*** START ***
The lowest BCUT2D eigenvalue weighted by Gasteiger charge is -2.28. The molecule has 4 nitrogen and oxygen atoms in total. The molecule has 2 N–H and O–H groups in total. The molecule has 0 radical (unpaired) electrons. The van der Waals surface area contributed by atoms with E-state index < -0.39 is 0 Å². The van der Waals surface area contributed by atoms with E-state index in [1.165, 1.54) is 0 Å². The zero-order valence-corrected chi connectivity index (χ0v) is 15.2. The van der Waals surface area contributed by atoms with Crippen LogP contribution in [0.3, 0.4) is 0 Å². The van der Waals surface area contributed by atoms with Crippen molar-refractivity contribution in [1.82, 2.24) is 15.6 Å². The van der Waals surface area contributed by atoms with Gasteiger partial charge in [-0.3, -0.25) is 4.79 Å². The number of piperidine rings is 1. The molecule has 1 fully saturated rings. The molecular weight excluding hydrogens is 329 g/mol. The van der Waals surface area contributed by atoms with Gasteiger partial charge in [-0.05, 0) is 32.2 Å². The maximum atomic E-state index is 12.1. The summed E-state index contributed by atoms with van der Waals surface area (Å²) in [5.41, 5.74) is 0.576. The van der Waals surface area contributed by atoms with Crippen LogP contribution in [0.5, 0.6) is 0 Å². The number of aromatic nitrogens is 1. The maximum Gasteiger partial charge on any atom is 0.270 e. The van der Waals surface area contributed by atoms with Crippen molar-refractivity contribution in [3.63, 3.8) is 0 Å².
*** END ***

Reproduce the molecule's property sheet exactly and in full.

The lowest BCUT2D eigenvalue weighted by Gasteiger charge is -2.28. The molecule has 4 nitrogen and oxygen atoms in total. The molecule has 2 N–H and O–H groups in total. The molecule has 0 radical (unpaired) electrons. The van der Waals surface area contributed by atoms with E-state index < -0.39 is 0 Å². The van der Waals surface area contributed by atoms with E-state index in [1.165, 1.54) is 0 Å². The zero-order valence-corrected chi connectivity index (χ0v) is 15.2. The van der Waals surface area contributed by atoms with Crippen LogP contribution in [0.3, 0.4) is 0 Å². The van der Waals surface area contributed by atoms with Crippen molar-refractivity contribution in [1.82, 2.24) is 15.6 Å². The van der Waals surface area contributed by atoms with Gasteiger partial charge in [-0.3, -0.25) is 4.79 Å². The number of piperidine rings is 1. The molecule has 1 fully saturated rings. The molecular weight excluding hydrogens is 329 g/mol. The van der Waals surface area contributed by atoms with Gasteiger partial charge in [-0.05, 0) is 32.2 Å². The maximum atomic E-state index is 12.1. The summed E-state index contributed by atoms with van der Waals surface area (Å²) in [5.41, 5.74) is 0.576. The van der Waals surface area contributed by atoms with Crippen LogP contribution in [0.5, 0.6) is 0 Å². The number of aromatic nitrogens is 1. The maximum Gasteiger partial charge on any atom is 0.270 e. The van der Waals surface area contributed by atoms with Crippen molar-refractivity contribution in [3.63, 3.8) is 0 Å².